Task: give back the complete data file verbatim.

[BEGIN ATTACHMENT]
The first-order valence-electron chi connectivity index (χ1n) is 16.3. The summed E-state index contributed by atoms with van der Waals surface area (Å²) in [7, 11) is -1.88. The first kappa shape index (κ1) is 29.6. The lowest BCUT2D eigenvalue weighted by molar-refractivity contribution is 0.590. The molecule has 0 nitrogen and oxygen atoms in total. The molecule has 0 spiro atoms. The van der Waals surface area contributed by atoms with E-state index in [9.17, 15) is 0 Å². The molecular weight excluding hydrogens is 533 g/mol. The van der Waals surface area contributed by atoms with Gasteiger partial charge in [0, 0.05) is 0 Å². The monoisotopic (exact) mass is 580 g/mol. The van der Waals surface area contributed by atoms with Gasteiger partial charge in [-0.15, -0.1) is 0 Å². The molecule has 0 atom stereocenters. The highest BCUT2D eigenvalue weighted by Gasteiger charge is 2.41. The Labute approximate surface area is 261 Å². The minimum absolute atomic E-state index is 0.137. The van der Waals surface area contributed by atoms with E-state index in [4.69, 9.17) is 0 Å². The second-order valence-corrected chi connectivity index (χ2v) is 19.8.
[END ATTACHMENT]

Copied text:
The first-order valence-electron chi connectivity index (χ1n) is 16.3. The summed E-state index contributed by atoms with van der Waals surface area (Å²) in [7, 11) is -1.88. The first kappa shape index (κ1) is 29.6. The lowest BCUT2D eigenvalue weighted by molar-refractivity contribution is 0.590. The molecule has 0 nitrogen and oxygen atoms in total. The molecule has 0 spiro atoms. The van der Waals surface area contributed by atoms with E-state index in [9.17, 15) is 0 Å². The molecular weight excluding hydrogens is 533 g/mol. The van der Waals surface area contributed by atoms with Gasteiger partial charge in [0, 0.05) is 0 Å². The monoisotopic (exact) mass is 580 g/mol. The van der Waals surface area contributed by atoms with Gasteiger partial charge in [-0.15, -0.1) is 0 Å². The molecule has 0 atom stereocenters. The highest BCUT2D eigenvalue weighted by Gasteiger charge is 2.41. The Labute approximate surface area is 261 Å². The minimum absolute atomic E-state index is 0.137. The van der Waals surface area contributed by atoms with E-state index in [4.69, 9.17) is 0 Å². The second-order valence-corrected chi connectivity index (χ2v) is 19.8.